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Scabies is a common condition in children caused by an infestation of the Sarcoptes scabiei mite. Scabies is primarily contracted by direct contact with an infested person; therefore, the acquisition and spread of scabies, particularly from parents to children, or mother to infant, occurs with relative ease. The highest prevalence is in children younger than 2 years. The disease affects all age groups, races, and social classes; however, poor socioeconomic conditions, in particular, crowding, lack of proper hygiene, and immunosuppression, are risk factors for the disease. The female mite burrows through the skin, leaving behind a trail of debris, eggs, and feces. Clinical findings result from hypersensitivity and irritation to the mite and mite products. Scabies infestation is extremely pruritic and notoriously worse at night. Frequently, other family members also complain of itching.

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The distribution of scabies lesions is helpful in making the diagnosis. In infants, the insteps of the feet are commonly affected, often with vesicles or pustules. An important diagnostic clue is an infant who is vigorously rubbing his or her feet together in an attempt to relieve itching. Unlike older children, infants commonly have involvement of the palms and soles, axillae, and scalp. The characteristic distribution of scabies lesions at any age is wrists, finger web spaces, and waistline. Pruritic, nodular lesions of the area around the nipples, umbilicus, axillae, or genitalia are also suspicious for scabies. Lesions in children are generally more inflammatory than in adults and are often vesicular or bullous. A unique clinical feature is the finding of the scabies burrow, which, although difficult to find in children, can be seen as a gray threadlike trail of scale on the skin.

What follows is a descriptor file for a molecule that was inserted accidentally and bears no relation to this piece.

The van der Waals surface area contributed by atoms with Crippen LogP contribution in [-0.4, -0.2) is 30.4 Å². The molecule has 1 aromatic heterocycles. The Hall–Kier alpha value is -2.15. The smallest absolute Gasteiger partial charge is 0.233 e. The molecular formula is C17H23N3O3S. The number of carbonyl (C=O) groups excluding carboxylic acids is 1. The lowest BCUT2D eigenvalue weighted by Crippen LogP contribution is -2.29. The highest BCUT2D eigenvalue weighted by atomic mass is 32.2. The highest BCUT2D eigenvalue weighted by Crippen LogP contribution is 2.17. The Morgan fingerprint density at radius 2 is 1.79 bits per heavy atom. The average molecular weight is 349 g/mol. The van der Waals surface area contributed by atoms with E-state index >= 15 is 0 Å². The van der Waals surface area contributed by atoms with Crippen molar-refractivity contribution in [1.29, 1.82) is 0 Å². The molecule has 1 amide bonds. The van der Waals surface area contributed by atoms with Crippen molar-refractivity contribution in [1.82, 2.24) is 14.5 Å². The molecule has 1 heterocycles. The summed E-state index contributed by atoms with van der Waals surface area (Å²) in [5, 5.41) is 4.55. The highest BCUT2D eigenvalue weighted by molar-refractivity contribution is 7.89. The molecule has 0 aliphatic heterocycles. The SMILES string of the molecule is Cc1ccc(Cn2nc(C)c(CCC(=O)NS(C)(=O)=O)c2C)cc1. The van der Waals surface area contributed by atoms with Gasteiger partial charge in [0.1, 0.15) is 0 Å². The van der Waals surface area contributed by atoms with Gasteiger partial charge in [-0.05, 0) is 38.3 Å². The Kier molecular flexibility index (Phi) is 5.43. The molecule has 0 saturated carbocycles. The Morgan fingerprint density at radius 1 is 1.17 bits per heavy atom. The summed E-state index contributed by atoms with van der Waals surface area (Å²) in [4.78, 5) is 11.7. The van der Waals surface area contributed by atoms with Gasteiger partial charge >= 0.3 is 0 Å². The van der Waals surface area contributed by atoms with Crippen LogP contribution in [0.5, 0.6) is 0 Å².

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Clinical variants of scabies may present diagnostic difficulties. For example, scabies incognito occurs when treatment with topical or oral glucocorticoids masks the characteristic symptoms and signs of scabies. Lesions may be atypical in both appearance and distribution and are generally more widespread. Crusted (Norwegian) scabies is a highly contagious form of scabies often seen in immunocompromised or debilitated, often institutionalized, patients. Widespread scale and crust formation is present, which may be remarkably thick over the palms, soles, and nails. Nodular scabies presents with discreet, orange-red nodules affecting the axillae and groin. Similar to the tick granuloma, nodules most likely represent a hypersensitivity reaction to retained mite parts or antigens. Lesions may persist for weeks to months and are often resistant to therapy.1

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The scabies preparation is a simple and rapid means of establishing the diagnosis of scabies. Using a mineral oil–coated Joseph knife or sterile scalpel blade, multiple lesions are scraped. It is ideal to perform this procedure on the child’s caregiver if he or she has skin findings suspicious for scabies. The best lesions for diagnosis are burrows, vesicles, and unexcoriated papules, and the best scrapings obtain the material underneath the tops and crusts of lesions. The material obtained is then transferred onto a glass slide and examined microscopically ...

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